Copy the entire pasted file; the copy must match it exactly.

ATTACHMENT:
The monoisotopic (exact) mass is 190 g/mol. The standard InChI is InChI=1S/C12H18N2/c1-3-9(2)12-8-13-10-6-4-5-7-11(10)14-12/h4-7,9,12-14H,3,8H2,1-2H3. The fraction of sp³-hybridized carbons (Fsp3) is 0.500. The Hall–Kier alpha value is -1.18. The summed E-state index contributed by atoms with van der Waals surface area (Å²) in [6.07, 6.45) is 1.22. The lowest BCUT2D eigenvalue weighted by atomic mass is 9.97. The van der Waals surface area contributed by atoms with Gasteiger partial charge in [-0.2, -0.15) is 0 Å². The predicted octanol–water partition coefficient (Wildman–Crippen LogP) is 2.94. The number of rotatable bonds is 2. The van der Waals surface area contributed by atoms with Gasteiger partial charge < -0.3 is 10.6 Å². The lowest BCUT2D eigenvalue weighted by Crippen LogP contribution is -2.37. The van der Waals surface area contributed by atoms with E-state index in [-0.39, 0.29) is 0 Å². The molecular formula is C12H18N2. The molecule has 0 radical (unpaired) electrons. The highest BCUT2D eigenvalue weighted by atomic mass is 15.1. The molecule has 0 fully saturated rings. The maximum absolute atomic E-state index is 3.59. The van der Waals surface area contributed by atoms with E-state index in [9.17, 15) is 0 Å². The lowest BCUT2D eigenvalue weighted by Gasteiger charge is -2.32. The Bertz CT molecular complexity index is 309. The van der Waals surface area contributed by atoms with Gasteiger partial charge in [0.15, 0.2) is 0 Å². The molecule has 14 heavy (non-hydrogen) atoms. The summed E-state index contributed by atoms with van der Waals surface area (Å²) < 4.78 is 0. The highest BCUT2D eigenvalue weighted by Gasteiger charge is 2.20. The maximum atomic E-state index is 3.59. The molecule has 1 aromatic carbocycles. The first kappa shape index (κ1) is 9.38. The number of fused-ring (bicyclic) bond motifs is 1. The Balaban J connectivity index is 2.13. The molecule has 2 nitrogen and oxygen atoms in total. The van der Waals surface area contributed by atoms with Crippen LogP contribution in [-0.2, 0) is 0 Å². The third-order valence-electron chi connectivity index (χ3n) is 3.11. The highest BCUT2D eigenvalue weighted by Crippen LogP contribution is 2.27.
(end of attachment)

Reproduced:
The monoisotopic (exact) mass is 190 g/mol. The standard InChI is InChI=1S/C12H18N2/c1-3-9(2)12-8-13-10-6-4-5-7-11(10)14-12/h4-7,9,12-14H,3,8H2,1-2H3. The fraction of sp³-hybridized carbons (Fsp3) is 0.500. The Hall–Kier alpha value is -1.18. The summed E-state index contributed by atoms with van der Waals surface area (Å²) in [6.07, 6.45) is 1.22. The lowest BCUT2D eigenvalue weighted by atomic mass is 9.97. The van der Waals surface area contributed by atoms with Gasteiger partial charge in [-0.2, -0.15) is 0 Å². The predicted octanol–water partition coefficient (Wildman–Crippen LogP) is 2.94. The number of rotatable bonds is 2. The van der Waals surface area contributed by atoms with Gasteiger partial charge < -0.3 is 10.6 Å². The lowest BCUT2D eigenvalue weighted by Crippen LogP contribution is -2.37. The van der Waals surface area contributed by atoms with E-state index in [-0.39, 0.29) is 0 Å². The molecular formula is C12H18N2. The molecule has 0 radical (unpaired) electrons. The highest BCUT2D eigenvalue weighted by atomic mass is 15.1. The molecule has 0 fully saturated rings. The maximum absolute atomic E-state index is 3.59. The van der Waals surface area contributed by atoms with E-state index in [9.17, 15) is 0 Å². The lowest BCUT2D eigenvalue weighted by Gasteiger charge is -2.32. The Bertz CT molecular complexity index is 309. The van der Waals surface area contributed by atoms with Gasteiger partial charge in [0.15, 0.2) is 0 Å². The molecule has 14 heavy (non-hydrogen) atoms. The summed E-state index contributed by atoms with van der Waals surface area (Å²) < 4.78 is 0. The highest BCUT2D eigenvalue weighted by Gasteiger charge is 2.20. The maximum atomic E-state index is 3.59. The molecule has 1 aromatic carbocycles. The first kappa shape index (κ1) is 9.38. The number of fused-ring (bicyclic) bond motifs is 1. The Balaban J connectivity index is 2.13. The molecule has 2 nitrogen and oxygen atoms in total. The van der Waals surface area contributed by atoms with Crippen LogP contribution in [-0.2, 0) is 0 Å². The third-order valence-electron chi connectivity index (χ3n) is 3.11. The highest BCUT2D eigenvalue weighted by Crippen LogP contribution is 2.27.